Thanks to the strength of “drivers license,” not to mention its album’s cross-genre appeal, Olivia Rodrigo should have no trouble securing an Album of the Year nomination for Sour, despite it being her debut. Her closest competitor here, Billie Eilish, had a similar trajectory in 2020, eventually sweeping the awards. Precedent says Eilish could have trouble returning to AOTY, since most winners aren’t nominated for their follow-up projects, but I don’t see the Grammy love for Eilish stopping this year and do expect Happier Than Ever to break that pattern. Also, after catching his own surprise AOTY nomination for debut EP 7, Lil Nas X should have a smooth ride to a second nod for his proper debut album, Montero. And one past AOTY winner who has never been nominated for a follow-up project is Taylor Swift, but a nomination here for evermore could take into consideration her widely lauded “Taylor’s Version” rerecordings (especially since she’s not submitting Fearless). I also see a path for 2019 winner Kacey Musgraves to reappear with star-crossed — the wide criticism of the Academy’s decision to move the album from the country field to pop both gave her more publicity and could motivate country voters to slot her in here, a category where they still can vote for her. AOTY likes to reward a Best New Artist winner who actually lives up to the title, and Megan Thee Stallion’s Good News is a perfect example of her doing that. Also expect to see 2021 Best New Artist nominee Doja Cat catch her first AOTY nomination for Planet Her, thanks to a likely wave of support for “Kiss Me More” across the ballot.
I have a few medium-spicy theories about how the lack of nominating committees will affect AOTY in particular — especially after last year’s wildly incongruent slate of nominees in this category. Those nominations were largely possible owing to said committees, which seemed to prize some false sense of “musicianship” (Jacob Collier’s arrangements, Black Pumas’ classic-rock revivalism) over music that had greater importance last year. For one, I think it’ll get harder for country and rock releases to break through, so I’m wary of the odds for Chris Stapleton’s Starting Over despite his favor with the Grammys. (His recent near sweep of the CMAs does make him the odds-on favorite country artist to catch a nod here, though, and since it’s nearly impossible to imagine two country albums nominated for AOTY, that should shut out Morgan Wallen’s Dangerous.) And two, I wonder if H.E.R. will still be as much of a Grammy darling when she’s a choice out of thousands of entries rather than just 20; I’m doubting the chances for her proper debut, Back of My Mind. (Similar to Stapleton, she could be splitting votes this year with another Grammy-favorite R&B singer-songwriter, Jazmine Sullivan, and her acclaimed comeback, Heaux Tales).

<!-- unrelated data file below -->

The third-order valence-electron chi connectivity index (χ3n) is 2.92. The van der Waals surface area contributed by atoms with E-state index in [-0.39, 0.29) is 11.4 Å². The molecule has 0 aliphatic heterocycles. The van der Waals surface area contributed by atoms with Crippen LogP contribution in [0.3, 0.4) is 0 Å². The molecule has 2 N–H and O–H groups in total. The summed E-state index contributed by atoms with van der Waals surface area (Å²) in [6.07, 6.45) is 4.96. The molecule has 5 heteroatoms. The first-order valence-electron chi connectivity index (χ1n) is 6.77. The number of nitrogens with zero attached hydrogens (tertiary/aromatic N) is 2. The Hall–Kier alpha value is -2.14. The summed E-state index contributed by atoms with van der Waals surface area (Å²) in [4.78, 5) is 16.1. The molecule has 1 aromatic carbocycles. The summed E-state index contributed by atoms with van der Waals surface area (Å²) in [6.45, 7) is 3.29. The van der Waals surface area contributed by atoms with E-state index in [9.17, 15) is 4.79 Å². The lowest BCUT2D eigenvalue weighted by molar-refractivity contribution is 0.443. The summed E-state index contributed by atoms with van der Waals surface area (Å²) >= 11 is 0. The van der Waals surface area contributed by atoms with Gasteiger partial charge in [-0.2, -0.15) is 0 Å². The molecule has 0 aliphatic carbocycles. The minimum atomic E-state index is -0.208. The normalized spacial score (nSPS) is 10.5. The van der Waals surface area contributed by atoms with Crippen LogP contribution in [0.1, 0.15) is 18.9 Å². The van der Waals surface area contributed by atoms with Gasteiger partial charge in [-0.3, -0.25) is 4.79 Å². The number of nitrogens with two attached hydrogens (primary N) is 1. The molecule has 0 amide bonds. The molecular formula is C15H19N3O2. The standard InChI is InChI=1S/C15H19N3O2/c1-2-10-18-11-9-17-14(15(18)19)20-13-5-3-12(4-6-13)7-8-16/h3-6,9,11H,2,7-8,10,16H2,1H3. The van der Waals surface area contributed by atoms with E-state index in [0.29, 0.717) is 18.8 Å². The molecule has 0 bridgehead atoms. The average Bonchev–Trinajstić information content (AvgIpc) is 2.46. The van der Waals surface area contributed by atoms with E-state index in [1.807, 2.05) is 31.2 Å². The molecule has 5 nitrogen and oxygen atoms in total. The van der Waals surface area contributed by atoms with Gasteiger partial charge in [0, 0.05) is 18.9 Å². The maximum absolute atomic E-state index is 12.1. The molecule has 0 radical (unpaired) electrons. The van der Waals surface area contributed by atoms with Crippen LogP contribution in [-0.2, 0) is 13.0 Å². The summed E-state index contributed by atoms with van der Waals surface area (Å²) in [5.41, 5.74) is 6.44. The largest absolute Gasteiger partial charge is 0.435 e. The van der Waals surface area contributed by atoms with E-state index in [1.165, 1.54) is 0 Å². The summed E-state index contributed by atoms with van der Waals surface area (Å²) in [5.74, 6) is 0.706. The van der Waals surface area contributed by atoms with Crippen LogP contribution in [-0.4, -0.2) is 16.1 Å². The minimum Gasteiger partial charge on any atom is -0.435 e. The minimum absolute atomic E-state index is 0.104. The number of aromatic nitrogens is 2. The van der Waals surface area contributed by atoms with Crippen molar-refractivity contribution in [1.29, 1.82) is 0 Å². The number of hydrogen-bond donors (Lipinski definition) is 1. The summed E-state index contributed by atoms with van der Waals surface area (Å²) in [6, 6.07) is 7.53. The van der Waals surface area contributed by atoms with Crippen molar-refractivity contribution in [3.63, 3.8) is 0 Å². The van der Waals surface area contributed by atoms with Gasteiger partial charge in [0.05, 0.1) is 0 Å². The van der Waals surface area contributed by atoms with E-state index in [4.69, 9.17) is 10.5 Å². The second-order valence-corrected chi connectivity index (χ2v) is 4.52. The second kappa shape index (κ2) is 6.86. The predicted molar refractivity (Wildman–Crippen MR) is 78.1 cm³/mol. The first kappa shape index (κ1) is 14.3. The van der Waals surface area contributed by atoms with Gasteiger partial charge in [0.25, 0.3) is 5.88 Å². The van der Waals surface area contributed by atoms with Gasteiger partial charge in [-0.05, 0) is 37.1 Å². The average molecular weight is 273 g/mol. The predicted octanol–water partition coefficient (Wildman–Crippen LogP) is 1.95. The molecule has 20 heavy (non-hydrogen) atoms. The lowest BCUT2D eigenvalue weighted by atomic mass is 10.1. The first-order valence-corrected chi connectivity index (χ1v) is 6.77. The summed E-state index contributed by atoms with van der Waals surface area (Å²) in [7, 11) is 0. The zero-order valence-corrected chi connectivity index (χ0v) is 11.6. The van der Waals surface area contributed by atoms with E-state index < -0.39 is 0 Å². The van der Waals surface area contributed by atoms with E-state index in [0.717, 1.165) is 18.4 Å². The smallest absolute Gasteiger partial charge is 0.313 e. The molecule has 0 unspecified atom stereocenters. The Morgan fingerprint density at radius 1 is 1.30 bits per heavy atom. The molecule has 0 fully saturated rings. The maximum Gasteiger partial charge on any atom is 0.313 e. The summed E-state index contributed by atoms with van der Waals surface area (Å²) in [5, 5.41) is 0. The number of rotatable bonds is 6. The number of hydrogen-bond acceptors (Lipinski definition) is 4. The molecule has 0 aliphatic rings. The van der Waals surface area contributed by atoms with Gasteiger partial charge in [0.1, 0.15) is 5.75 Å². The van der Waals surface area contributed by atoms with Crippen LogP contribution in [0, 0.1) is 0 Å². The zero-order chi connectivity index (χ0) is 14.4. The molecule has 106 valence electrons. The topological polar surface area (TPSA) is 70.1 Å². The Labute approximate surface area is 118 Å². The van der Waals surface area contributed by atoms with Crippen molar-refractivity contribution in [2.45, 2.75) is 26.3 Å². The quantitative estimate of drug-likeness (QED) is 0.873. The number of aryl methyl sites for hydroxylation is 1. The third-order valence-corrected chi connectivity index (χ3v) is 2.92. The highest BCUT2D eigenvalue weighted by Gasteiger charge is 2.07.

But there are a few widely appealing pop musicians familiar to this category who could fill the last slot: Drake, Ariana Grande, and Justin Bieber. Drake has the toughest path for Certified Lover Boy, owing to his decision to not submit in Record or Song of the Year and his past criticism of the Grammys. (The dark-horse rap album could be Tyler, the Creator’s stylish CALL ME IF YOU GET LOST, if the Grammys want to recognize him for actually rapping this time around.) Grande had a hit in “positions” the song, but I wonder if positions the album will get overshadowed after being released over a year ago. But there’s no denying Bieber had a big year with multiple long-running hits and an album praised as a career best. Justice for Justice.